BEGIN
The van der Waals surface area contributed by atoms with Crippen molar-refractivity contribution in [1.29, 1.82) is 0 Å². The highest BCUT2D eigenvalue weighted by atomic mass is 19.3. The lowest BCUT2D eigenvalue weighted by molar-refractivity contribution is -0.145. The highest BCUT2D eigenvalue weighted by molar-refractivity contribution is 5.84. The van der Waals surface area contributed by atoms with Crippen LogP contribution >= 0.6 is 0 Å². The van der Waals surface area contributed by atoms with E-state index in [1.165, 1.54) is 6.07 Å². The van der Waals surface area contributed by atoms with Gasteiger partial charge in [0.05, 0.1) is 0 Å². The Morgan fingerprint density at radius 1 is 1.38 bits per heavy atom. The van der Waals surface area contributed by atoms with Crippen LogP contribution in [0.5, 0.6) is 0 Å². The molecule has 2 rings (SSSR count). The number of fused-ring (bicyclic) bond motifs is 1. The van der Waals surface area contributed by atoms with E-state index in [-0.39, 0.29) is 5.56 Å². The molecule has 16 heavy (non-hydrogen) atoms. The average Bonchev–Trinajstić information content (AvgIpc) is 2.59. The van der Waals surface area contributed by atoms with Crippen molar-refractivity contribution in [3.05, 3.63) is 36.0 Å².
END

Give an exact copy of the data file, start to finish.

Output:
The van der Waals surface area contributed by atoms with Crippen molar-refractivity contribution in [1.29, 1.82) is 0 Å². The highest BCUT2D eigenvalue weighted by atomic mass is 19.3. The lowest BCUT2D eigenvalue weighted by molar-refractivity contribution is -0.145. The highest BCUT2D eigenvalue weighted by molar-refractivity contribution is 5.84. The van der Waals surface area contributed by atoms with Crippen LogP contribution >= 0.6 is 0 Å². The van der Waals surface area contributed by atoms with E-state index in [1.165, 1.54) is 6.07 Å². The van der Waals surface area contributed by atoms with Gasteiger partial charge in [0.05, 0.1) is 0 Å². The Morgan fingerprint density at radius 1 is 1.38 bits per heavy atom. The van der Waals surface area contributed by atoms with Crippen LogP contribution in [0.5, 0.6) is 0 Å². The molecule has 2 rings (SSSR count). The number of fused-ring (bicyclic) bond motifs is 1. The van der Waals surface area contributed by atoms with E-state index in [-0.39, 0.29) is 5.56 Å². The molecule has 16 heavy (non-hydrogen) atoms. The average Bonchev–Trinajstić information content (AvgIpc) is 2.59. The van der Waals surface area contributed by atoms with Crippen molar-refractivity contribution in [3.05, 3.63) is 36.0 Å².